Fans preparing for March Madness should know that women’s college basketball is the main draw

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Football is finished and the NBA is coming off of a horrific All-Star break. That only means one thing — it’s the time of the year when the masses start paying attention to college basketball. However, many “fans” will be in for a rude awakening when they realize that the men’s game isn’t that exciting.

Grant Hill looks to repeat Team USA’s 2004 “success”

Selection Sunday is on March 17 this year, giving Americans less than four weeks to brush up. And while CBS will be unveiling the men’s bracket live on their network, I’d advise folks to pay attention to ESPN, as they have the women — who have all of the sport’s stars.

In a world in which Caitlin Clark, JuJu Watkins, and Angel Reese have been the biggest names, don’t be a Kenny Smith about it.

If you’re a casual college basketball fan or one that lost your love for the sport due to the transfer portal, the extra COVID season, one-and-dones, or the combination of these things tearing away at the continuity of programs and conferences — I get it, so let this be a mini-guide for you.

First up, let’s start with the coaches

When Coach K left the game nobody had ever won more college basketball games than him. In the two seasons that he’s been retired, his record has been broken — twice. In January, Stanford’s legendary women’s head coach, Tara VanDerveer, broke Mike Krzyzewski’s record. Earlier this week, UConn’s legendary women’s head coach, Geno Auriemma, also passed Krzyzewski. Now we wait and see who will retire first and end up with the record, as Coach K is solidly in third — forever.

Dawn Staley is still the best coach on the women’s side as South Carolina is a juggernaut, as the women’s Elite Eight and the Final Four are destined to be some of the best college basketball we’ll see all season.

Now to the players

Clark is the hottest name in all of college sports. Watkins quietly could be better than Clark, but plays for a lesser team and doesn’t have the same All-American appeal. Paige Bueckers is still a major bucket and is coming back for a fifth year, hoping that UConn will finally have a healthy season that isn’t ruined by injuries. LSU has a host of characters and deserves a reality TV show. And South Carolina is undefeated and has a freshman named MiLaysia Fulwiley who comes off the bench and does Kyrie Irving-like moves in games.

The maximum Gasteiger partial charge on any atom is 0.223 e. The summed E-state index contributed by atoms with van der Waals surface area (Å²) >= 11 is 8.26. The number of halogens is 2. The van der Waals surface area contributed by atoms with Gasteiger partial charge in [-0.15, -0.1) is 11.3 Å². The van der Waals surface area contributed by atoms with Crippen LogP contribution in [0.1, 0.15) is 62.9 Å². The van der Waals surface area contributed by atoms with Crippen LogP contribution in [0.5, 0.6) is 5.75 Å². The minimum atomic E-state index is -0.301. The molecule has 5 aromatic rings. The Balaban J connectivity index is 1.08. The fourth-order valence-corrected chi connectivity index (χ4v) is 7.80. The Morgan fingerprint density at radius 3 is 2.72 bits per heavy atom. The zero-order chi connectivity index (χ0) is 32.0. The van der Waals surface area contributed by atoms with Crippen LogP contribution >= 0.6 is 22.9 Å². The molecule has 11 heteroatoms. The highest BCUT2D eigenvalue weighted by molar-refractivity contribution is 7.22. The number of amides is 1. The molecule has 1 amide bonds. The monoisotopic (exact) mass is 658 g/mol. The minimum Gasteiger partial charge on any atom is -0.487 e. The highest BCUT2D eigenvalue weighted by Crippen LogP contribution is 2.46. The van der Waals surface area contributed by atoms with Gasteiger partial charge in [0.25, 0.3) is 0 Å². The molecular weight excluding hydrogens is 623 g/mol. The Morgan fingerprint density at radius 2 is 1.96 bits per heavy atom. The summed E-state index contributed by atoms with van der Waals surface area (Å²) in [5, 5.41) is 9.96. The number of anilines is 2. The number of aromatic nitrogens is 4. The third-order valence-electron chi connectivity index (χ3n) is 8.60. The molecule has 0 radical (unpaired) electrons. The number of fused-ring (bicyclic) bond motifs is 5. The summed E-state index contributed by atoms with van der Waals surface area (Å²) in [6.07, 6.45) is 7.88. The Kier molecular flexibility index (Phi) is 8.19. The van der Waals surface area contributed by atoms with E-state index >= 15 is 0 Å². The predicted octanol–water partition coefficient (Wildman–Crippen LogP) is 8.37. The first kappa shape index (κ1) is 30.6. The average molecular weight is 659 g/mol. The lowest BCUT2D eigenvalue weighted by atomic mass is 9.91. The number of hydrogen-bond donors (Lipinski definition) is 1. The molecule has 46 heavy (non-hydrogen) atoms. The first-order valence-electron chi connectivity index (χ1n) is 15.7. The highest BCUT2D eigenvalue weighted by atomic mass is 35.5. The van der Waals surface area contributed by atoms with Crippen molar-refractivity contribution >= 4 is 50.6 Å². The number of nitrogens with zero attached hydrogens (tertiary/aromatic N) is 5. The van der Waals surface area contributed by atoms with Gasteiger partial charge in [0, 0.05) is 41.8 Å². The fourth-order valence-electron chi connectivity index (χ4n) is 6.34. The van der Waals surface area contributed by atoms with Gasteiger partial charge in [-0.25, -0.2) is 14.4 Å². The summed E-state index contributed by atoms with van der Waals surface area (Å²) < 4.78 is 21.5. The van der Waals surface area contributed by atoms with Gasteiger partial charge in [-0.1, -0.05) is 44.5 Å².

Every player who is deserving of hype in college basketball is a woman this season, not a man. The men have no stars. UConn and Purdue have been the best of the bunch all season and neither team has a player that NBA scouts are drooling over.

Now to the drama

A few weeks ago, a certain group of people got mad when a college basketball, Team USA, and WNBA legend named Sheryl Swoopes made a very logical and intelligent comment about Clark, and how she wouldn’t be able to dominate the pros as a rookie like she’s doing in college. That certain group of people lost their minds and started attacking Swoopes as if she were a JV All-Star. It then led to a story about it, causing even more drama online.

And on the men’s side, Rick Pitino went from hypocritically calling for a salary cap for players because of NIL, to publicly ripping a roster he recruited and saying, “This has been the most unenjoyable experience I’ve had since I’ve been coaching.” He even doubled down on it.

Rick Pitino gon’ Rick Pitino. Kids, Google your head coach’s multiple scandals before you go play for them.

The season has been so underwhelming on the men’s side that the Fab Five reunited in Ann Arbor, but it still might not be enough to save Juwan Howard’s job.

This upcoming weekend is when college hoops start taking center stage, as games will be more prominent on network TV on the weekends. The usual suspects will still be there but won’t be as familiar, as coaches, players, and programs you’ve never heard of will be receiving more attention than you’re used to. It’s a reason why most of your energy should be devoted to the women’s side. Because if you’re truly a fan of college basketball, then you’re going to quickly realize that watching the men is kind of wack.

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